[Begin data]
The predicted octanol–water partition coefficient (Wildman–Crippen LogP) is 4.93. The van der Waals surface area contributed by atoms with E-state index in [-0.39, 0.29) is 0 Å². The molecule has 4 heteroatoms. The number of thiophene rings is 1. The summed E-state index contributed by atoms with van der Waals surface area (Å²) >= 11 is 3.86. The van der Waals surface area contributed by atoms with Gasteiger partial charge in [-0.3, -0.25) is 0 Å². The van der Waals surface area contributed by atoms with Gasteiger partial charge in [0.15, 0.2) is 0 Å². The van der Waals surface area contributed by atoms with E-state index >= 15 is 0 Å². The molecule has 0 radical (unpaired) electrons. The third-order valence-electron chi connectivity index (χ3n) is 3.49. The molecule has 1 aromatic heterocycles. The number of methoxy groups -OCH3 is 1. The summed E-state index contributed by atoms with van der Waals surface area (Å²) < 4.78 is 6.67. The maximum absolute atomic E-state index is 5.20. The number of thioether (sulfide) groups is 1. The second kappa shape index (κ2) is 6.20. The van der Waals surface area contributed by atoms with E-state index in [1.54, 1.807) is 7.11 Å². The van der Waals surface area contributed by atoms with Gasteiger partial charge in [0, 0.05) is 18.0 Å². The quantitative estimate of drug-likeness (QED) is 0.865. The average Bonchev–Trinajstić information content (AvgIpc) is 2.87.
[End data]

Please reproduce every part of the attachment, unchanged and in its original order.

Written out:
The predicted octanol–water partition coefficient (Wildman–Crippen LogP) is 4.93. The van der Waals surface area contributed by atoms with E-state index in [-0.39, 0.29) is 0 Å². The molecule has 4 heteroatoms. The number of thiophene rings is 1. The summed E-state index contributed by atoms with van der Waals surface area (Å²) >= 11 is 3.86. The van der Waals surface area contributed by atoms with Gasteiger partial charge in [-0.3, -0.25) is 0 Å². The van der Waals surface area contributed by atoms with Gasteiger partial charge in [0.15, 0.2) is 0 Å². The van der Waals surface area contributed by atoms with E-state index >= 15 is 0 Å². The molecule has 0 radical (unpaired) electrons. The third-order valence-electron chi connectivity index (χ3n) is 3.49. The molecule has 1 aromatic heterocycles. The number of methoxy groups -OCH3 is 1. The summed E-state index contributed by atoms with van der Waals surface area (Å²) < 4.78 is 6.67. The maximum absolute atomic E-state index is 5.20. The number of thioether (sulfide) groups is 1. The second kappa shape index (κ2) is 6.20. The van der Waals surface area contributed by atoms with E-state index in [1.54, 1.807) is 7.11 Å². The van der Waals surface area contributed by atoms with Gasteiger partial charge in [0, 0.05) is 18.0 Å². The quantitative estimate of drug-likeness (QED) is 0.865. The average Bonchev–Trinajstić information content (AvgIpc) is 2.87.